If you’re like me, or countless others, you probably have several Chase credit cards that earn Ultimate Rewards.
Assuming you do, you’ll notice that all your Ultimate Rewards are kept in separate accounts tied to the card that earned the points.
You might see something like 105,000 Ultimate Rewards points when you click on “See balance,” and 85,000 when you check your Ink Preferred balance.
Unlike American Express, which automatically combines your Membership Rewards points into one account (though it does show how many you earned per card), Chase keeps them separate.
What that means, generally, is that you’ll need to make an additional step if you want to pool your Ultimate Rewards in order to redeem for something big.
Combining Ultimate Rewards from Your Own Accounts
There are basically two situations where you’ll be combining UR points. The first is when you’re simply combining points between all your own cards.
I currently have a Chase Freedom, Chase Sapphire Reserve, and two Ink business cards. As mentioned, they all have separate balances.
At one point, I wanted to book an award flight for myself and my family, so I basically needed all of my points, and then some.
And because I was transferring the points to an airline partner, I had to at least move the Chase Freedom UR points to a premium Chase card that allows such transfers.
So I moved those points to my CSR account. To do so, simply log-on to the Chase website, then go to the Ultimate Rewards landing page on any of your cards.
You’ll then see a points balance in the top right corner, click the down arrow next to it and you’ll see all your individual points balances, along with a link to “Combine Points.”
You should see something similar to the screenshot posted above. You’ll notice I have all my points on my CSR. I already combined my points internally to that card, then sent the bulk of my points to a travel partner.
Now the remaining ones are on the CSR. I’ll likely move them to my Chase Ink Preferred soon if I cancel the Chase Sapphire Reserve before year two begins. That way the points are safe.
For the record, these points transfers are instant, so if you need to pool your points together quickly for award travel or something, you don’t have to worry about any delays.
You can then send them right off to British Airways, United, or another travel partner, which is also often instant.
Combining Ultimate Rewards with Another Person
Now you’ll also notice from my screenshot the ability to “Add household member.” This is an option that allows you to transfer Ultimate Rewards points to another person.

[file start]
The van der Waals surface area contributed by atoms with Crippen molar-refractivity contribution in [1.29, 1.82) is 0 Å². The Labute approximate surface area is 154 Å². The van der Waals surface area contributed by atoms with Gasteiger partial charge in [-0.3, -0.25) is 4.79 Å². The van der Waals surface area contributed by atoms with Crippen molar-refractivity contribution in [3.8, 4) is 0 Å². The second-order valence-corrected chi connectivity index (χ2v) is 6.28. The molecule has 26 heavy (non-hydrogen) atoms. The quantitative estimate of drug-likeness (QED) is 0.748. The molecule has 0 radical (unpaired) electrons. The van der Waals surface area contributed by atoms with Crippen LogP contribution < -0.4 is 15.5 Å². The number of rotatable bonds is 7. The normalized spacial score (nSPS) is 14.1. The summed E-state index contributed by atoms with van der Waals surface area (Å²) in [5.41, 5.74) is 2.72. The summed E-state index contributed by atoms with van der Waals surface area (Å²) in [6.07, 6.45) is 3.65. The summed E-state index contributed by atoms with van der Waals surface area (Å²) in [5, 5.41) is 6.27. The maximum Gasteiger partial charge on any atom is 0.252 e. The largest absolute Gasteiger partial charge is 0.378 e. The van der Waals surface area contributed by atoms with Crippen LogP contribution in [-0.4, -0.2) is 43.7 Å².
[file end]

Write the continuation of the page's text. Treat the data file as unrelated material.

However, you are actually limited to transferring UR points to another household member ONLY. If they live elsewhere, no can-do.
You’ll need to know their account number and their last name, and check a box that says you certify that the card belongs to you or another household member.
Chase doesn’t mess around here, so you probably shouldn’t either. They even warn of the ability to temporarily prohibit you from earning/using points if you’ve done something against their TOS.
Anyway, you should only pick someone that truly lives in your home, such as a spouse, sibling, child, etc. If you have a roommate you trust, that might work too.
Once this person (and card) is selected, they are the only person you can transfer UR points to. I believe you can change this person/card over time, but I would tread carefully trying to game the system.
To make things easier, you may want to have the person combine their points internally before you link up. That way all the UR points will be on one designated card account.
If you have multiple household members, and need all their points, you might ask them to combine their points first, then have them all sent to you by one person once they’re combined. That way you aren’t changing your designated person/card over and over, which could raise some red flags.
I recently had my wife designate me so she could send me some of her UR points. Just like combining your own UR points, the transfer is instant.
Then you can send the points off to wherever they need to go.
Combining Ultimate Rewards points can also be handy if only one household member has a premium card that allows airline transfers.
For example, if one person only has UR points tied to a Freedom card, they could send them to another household member with an Ink, CSP, or CSR card and effectively make the points worth more at redemption.
(photo: Nate Steiner)